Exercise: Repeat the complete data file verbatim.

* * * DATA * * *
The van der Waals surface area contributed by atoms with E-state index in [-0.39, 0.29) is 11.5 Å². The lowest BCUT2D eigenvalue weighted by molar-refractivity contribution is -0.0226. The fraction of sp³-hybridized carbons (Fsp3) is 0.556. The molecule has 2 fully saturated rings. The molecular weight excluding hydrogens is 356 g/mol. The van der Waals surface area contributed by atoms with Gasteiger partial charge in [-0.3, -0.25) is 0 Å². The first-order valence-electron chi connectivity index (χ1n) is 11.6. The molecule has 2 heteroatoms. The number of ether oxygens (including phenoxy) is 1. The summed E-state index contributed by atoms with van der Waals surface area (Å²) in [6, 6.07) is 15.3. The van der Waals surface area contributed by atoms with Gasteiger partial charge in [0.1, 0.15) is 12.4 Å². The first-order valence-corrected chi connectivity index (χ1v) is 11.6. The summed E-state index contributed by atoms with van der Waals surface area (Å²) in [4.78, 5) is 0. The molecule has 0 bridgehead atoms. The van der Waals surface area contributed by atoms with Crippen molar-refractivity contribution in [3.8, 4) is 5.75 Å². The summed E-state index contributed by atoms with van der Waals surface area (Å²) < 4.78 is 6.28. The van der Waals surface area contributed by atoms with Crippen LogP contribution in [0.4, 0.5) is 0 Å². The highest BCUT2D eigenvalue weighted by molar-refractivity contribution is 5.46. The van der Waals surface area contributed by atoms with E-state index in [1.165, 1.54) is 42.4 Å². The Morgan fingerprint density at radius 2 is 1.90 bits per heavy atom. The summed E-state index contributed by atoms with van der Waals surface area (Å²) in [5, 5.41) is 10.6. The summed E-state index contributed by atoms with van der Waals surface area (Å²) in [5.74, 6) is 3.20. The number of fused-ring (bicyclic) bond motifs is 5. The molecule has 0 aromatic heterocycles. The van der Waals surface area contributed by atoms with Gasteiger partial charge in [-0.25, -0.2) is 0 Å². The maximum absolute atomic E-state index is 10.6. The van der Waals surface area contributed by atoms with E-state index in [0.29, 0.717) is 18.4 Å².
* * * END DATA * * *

The van der Waals surface area contributed by atoms with E-state index in [-0.39, 0.29) is 11.5 Å². The lowest BCUT2D eigenvalue weighted by molar-refractivity contribution is -0.0226. The fraction of sp³-hybridized carbons (Fsp3) is 0.556. The molecule has 2 fully saturated rings. The molecular weight excluding hydrogens is 356 g/mol. The van der Waals surface area contributed by atoms with Gasteiger partial charge in [-0.3, -0.25) is 0 Å². The first-order valence-electron chi connectivity index (χ1n) is 11.6. The molecule has 2 heteroatoms. The number of ether oxygens (including phenoxy) is 1. The summed E-state index contributed by atoms with van der Waals surface area (Å²) in [6, 6.07) is 15.3. The van der Waals surface area contributed by atoms with Gasteiger partial charge in [0.1, 0.15) is 12.4 Å². The first-order valence-corrected chi connectivity index (χ1v) is 11.6. The summed E-state index contributed by atoms with van der Waals surface area (Å²) in [4.78, 5) is 0. The molecule has 0 bridgehead atoms. The van der Waals surface area contributed by atoms with Crippen molar-refractivity contribution in [3.8, 4) is 5.75 Å². The summed E-state index contributed by atoms with van der Waals surface area (Å²) < 4.78 is 6.28. The van der Waals surface area contributed by atoms with Crippen LogP contribution in [0.4, 0.5) is 0 Å². The highest BCUT2D eigenvalue weighted by molar-refractivity contribution is 5.46. The van der Waals surface area contributed by atoms with E-state index in [1.165, 1.54) is 42.4 Å². The Morgan fingerprint density at radius 2 is 1.90 bits per heavy atom. The summed E-state index contributed by atoms with van der Waals surface area (Å²) in [5, 5.41) is 10.6. The summed E-state index contributed by atoms with van der Waals surface area (Å²) in [5.74, 6) is 3.20. The number of fused-ring (bicyclic) bond motifs is 5. The molecule has 0 aromatic heterocycles. The van der Waals surface area contributed by atoms with Gasteiger partial charge in [-0.25, -0.2) is 0 Å². The maximum absolute atomic E-state index is 10.6. The van der Waals surface area contributed by atoms with E-state index in [0.29, 0.717) is 18.4 Å².